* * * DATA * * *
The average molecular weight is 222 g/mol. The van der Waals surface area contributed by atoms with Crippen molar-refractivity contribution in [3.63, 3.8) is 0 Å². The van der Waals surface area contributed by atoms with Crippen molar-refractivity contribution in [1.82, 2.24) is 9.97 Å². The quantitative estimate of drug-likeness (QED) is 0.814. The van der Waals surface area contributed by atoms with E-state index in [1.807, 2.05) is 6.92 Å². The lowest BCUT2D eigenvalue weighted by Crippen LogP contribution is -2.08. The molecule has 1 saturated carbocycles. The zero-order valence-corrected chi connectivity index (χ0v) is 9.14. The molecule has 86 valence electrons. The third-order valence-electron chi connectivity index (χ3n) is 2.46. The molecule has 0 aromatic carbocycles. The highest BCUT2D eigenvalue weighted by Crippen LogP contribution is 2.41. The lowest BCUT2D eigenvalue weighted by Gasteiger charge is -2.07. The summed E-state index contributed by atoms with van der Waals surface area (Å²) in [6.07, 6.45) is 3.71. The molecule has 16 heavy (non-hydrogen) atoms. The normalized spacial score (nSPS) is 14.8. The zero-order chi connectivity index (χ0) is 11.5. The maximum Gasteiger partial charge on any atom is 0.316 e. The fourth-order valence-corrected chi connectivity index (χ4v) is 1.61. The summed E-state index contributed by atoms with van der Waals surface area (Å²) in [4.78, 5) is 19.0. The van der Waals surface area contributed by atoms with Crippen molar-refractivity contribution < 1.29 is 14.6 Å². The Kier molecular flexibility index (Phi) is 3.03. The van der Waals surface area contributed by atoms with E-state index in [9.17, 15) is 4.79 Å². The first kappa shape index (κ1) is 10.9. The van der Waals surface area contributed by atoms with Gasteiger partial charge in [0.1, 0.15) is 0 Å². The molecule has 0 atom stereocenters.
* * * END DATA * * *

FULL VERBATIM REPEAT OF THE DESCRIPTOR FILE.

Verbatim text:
The average molecular weight is 222 g/mol. The van der Waals surface area contributed by atoms with Crippen molar-refractivity contribution in [3.63, 3.8) is 0 Å². The van der Waals surface area contributed by atoms with Crippen molar-refractivity contribution in [1.82, 2.24) is 9.97 Å². The quantitative estimate of drug-likeness (QED) is 0.814. The van der Waals surface area contributed by atoms with E-state index in [1.807, 2.05) is 6.92 Å². The lowest BCUT2D eigenvalue weighted by Crippen LogP contribution is -2.08. The molecule has 1 saturated carbocycles. The zero-order valence-corrected chi connectivity index (χ0v) is 9.14. The molecule has 86 valence electrons. The third-order valence-electron chi connectivity index (χ3n) is 2.46. The molecule has 0 aromatic carbocycles. The highest BCUT2D eigenvalue weighted by Crippen LogP contribution is 2.41. The lowest BCUT2D eigenvalue weighted by Gasteiger charge is -2.07. The summed E-state index contributed by atoms with van der Waals surface area (Å²) in [6.07, 6.45) is 3.71. The molecule has 16 heavy (non-hydrogen) atoms. The normalized spacial score (nSPS) is 14.8. The zero-order chi connectivity index (χ0) is 11.5. The maximum Gasteiger partial charge on any atom is 0.316 e. The fourth-order valence-corrected chi connectivity index (χ4v) is 1.61. The summed E-state index contributed by atoms with van der Waals surface area (Å²) in [4.78, 5) is 19.0. The van der Waals surface area contributed by atoms with Crippen molar-refractivity contribution < 1.29 is 14.6 Å². The Kier molecular flexibility index (Phi) is 3.03. The van der Waals surface area contributed by atoms with E-state index in [9.17, 15) is 4.79 Å². The first kappa shape index (κ1) is 10.9. The van der Waals surface area contributed by atoms with Gasteiger partial charge in [0.1, 0.15) is 0 Å². The molecule has 0 atom stereocenters.